The findings are not surprising  – in  2008 researchers found that  HIV transmission via anal sex among men was responsible for more than a quarter of notified cases of HIV in several countries in the region.  This is not surprising given the fact that sex, let alone homosexuality is rarely if ever discussed in the region.  Men who have sex with men have no resources to turn to for sexual health services, and like in many societies must have underground sex.  In such scenarios without education and intervention and acknowledgement from NGOs and the government HIV spreads outside of the MSM population to the general public – although the article states that in Lebanon and Pakistan NGOs have emerged to deliver services to this highly hidden population.  Education, education, education – remove the stigma of homosexuality and the barriers to service that prevail.  It won’t happen overnight – but neither did the spread of HIV. Oh yeah – I forgot its also illegal for men to have sex with men in 18 out of 21 countries in this region.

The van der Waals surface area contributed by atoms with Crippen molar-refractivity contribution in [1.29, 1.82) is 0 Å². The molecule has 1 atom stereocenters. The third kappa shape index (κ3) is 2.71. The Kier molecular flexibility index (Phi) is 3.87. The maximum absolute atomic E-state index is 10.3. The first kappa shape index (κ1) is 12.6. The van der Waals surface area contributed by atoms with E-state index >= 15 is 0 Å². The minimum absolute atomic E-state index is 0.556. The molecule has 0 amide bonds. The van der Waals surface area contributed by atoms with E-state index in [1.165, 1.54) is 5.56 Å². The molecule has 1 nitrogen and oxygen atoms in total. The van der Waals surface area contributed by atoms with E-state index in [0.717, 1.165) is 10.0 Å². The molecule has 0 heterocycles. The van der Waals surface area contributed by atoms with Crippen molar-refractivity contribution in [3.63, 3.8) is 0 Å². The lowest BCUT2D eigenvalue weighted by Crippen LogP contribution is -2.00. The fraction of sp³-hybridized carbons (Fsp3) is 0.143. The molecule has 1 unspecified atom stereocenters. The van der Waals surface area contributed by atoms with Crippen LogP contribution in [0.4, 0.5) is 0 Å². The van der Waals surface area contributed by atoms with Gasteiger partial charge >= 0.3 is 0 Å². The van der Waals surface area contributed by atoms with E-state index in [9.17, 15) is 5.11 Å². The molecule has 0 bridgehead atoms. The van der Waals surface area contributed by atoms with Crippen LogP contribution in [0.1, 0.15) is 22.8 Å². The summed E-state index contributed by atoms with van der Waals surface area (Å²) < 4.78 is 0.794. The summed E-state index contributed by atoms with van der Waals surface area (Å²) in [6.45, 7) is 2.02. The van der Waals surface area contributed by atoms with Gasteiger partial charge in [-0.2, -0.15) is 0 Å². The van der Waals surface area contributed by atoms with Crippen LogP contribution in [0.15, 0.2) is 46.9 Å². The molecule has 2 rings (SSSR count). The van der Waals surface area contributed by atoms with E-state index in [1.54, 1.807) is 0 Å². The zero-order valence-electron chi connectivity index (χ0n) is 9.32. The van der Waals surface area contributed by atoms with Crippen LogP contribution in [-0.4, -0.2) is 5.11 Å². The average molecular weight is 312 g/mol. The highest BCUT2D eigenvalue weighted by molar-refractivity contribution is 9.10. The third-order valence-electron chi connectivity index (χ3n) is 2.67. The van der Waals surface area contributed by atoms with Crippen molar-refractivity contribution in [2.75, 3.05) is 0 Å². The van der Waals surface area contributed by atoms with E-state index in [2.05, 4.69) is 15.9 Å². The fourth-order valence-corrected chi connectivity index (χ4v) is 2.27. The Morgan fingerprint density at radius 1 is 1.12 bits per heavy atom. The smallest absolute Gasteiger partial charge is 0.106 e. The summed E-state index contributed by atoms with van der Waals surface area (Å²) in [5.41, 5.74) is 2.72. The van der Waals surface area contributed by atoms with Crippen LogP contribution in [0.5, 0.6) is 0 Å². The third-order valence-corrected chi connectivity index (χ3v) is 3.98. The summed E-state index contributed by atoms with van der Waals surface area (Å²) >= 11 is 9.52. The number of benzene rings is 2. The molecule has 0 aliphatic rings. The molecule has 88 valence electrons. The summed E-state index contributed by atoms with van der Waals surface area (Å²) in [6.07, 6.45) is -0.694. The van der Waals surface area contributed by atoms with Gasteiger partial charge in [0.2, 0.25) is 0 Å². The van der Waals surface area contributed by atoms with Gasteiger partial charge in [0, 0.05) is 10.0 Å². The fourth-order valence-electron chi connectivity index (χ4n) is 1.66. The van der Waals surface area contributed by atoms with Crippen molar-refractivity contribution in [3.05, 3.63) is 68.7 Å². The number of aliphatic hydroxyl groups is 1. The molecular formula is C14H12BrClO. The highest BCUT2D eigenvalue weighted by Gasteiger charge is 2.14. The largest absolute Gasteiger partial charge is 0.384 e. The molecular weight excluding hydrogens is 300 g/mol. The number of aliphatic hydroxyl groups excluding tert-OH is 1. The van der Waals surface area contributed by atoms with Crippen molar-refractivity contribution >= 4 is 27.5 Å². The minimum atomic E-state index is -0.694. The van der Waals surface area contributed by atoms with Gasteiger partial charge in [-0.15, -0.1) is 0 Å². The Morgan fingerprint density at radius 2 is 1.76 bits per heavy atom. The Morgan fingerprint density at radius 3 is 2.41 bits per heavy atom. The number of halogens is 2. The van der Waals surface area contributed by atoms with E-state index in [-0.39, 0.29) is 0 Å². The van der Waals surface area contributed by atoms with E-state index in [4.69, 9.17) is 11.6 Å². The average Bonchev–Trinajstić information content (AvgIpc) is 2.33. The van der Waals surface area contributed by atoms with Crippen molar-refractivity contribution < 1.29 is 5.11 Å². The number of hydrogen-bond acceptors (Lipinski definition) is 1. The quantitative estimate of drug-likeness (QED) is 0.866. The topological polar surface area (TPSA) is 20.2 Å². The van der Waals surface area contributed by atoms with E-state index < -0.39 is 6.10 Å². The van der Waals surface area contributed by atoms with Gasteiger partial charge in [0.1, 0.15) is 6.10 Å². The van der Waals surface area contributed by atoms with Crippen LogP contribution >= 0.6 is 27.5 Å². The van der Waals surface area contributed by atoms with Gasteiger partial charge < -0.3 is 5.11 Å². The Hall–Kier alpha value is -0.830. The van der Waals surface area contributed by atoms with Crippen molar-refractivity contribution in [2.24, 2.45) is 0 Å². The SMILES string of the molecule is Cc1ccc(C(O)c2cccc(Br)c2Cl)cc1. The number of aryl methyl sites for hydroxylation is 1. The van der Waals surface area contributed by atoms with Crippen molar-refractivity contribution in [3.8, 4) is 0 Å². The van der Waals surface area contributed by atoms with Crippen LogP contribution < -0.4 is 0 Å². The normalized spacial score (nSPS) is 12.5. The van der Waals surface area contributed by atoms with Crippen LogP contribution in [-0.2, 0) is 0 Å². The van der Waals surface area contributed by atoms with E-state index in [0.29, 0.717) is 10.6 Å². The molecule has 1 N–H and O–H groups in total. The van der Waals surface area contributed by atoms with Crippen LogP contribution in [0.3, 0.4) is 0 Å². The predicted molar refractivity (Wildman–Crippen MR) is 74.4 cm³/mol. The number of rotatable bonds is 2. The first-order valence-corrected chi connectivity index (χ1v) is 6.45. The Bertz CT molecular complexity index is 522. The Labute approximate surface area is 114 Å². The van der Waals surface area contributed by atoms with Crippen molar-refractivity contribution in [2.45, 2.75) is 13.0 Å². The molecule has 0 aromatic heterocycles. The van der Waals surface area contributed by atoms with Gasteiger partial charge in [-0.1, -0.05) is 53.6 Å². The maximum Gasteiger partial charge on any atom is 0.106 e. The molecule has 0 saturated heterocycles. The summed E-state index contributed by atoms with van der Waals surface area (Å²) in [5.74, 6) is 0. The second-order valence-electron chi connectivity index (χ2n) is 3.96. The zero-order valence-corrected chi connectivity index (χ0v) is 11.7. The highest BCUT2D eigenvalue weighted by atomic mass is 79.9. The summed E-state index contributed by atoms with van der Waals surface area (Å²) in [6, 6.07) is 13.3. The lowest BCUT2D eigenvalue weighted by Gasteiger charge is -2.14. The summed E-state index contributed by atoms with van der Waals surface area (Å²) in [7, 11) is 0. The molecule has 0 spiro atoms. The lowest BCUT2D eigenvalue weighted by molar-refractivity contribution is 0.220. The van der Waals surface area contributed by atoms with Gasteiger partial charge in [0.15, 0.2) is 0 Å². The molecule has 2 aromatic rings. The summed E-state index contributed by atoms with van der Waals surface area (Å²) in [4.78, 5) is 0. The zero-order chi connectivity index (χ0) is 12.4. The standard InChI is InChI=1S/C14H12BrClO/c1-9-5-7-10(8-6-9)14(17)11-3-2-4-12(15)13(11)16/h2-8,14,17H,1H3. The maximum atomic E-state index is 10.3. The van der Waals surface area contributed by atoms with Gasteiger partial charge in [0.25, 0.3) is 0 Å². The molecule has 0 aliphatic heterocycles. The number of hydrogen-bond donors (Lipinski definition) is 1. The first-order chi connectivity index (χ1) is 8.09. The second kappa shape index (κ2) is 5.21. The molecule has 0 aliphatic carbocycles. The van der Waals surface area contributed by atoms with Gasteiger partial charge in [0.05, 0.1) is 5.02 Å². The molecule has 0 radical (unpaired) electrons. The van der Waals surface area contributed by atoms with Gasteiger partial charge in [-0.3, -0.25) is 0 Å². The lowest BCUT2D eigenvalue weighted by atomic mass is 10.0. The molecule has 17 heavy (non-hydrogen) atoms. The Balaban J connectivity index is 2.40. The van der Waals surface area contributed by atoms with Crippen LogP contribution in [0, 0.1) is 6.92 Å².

“Yes SIR Give me HIV SIR”: Leather and HIV

So on a whim, I recently googled “Leather and HIV”.  For those readers not aware of what leather has to do with homosexuality or MSM, in the gay (and heterosexual) community, there exists a subset of individuals who gather pleasure from dressing in erotic leather (i.e. chaps, harnesses) and having consensual sex with other leatherphiles.  Usually the sex will consist of individuals taking either a dominant or passive role playing “master” and “slave”.   In many large gay cities there is usually a “leather bar” where people with such interests can meet like minded people.  Here in DC, there is the DC Eagle.

The first hit was a recent study entitled HIV in the Leather Community: Rates and Risk-Related Behaviors The link to this article has the full text.   Interestingly, according to this study leathermen were 61% more likely to be HIV positive than non-leathermen.    The study also found that combined, HIV-negative and HIVpositive Leathermen were less likely to use condoms during receptive anal intercourse than non-Leathermen.  The same trend was found for insertive anal intercourse.   Additionally, role seemed to matter.  Combined, HIV-negative and HIV-positive leathermen who self labeled as “submissive” were less likely than those who self labeled as non-submissives to use condoms.

So next time you are hanging out at the leather bar, some food for thought.  I’d be interested to see some future studies.

HIV in the Leather Community: Rates and Risk-Related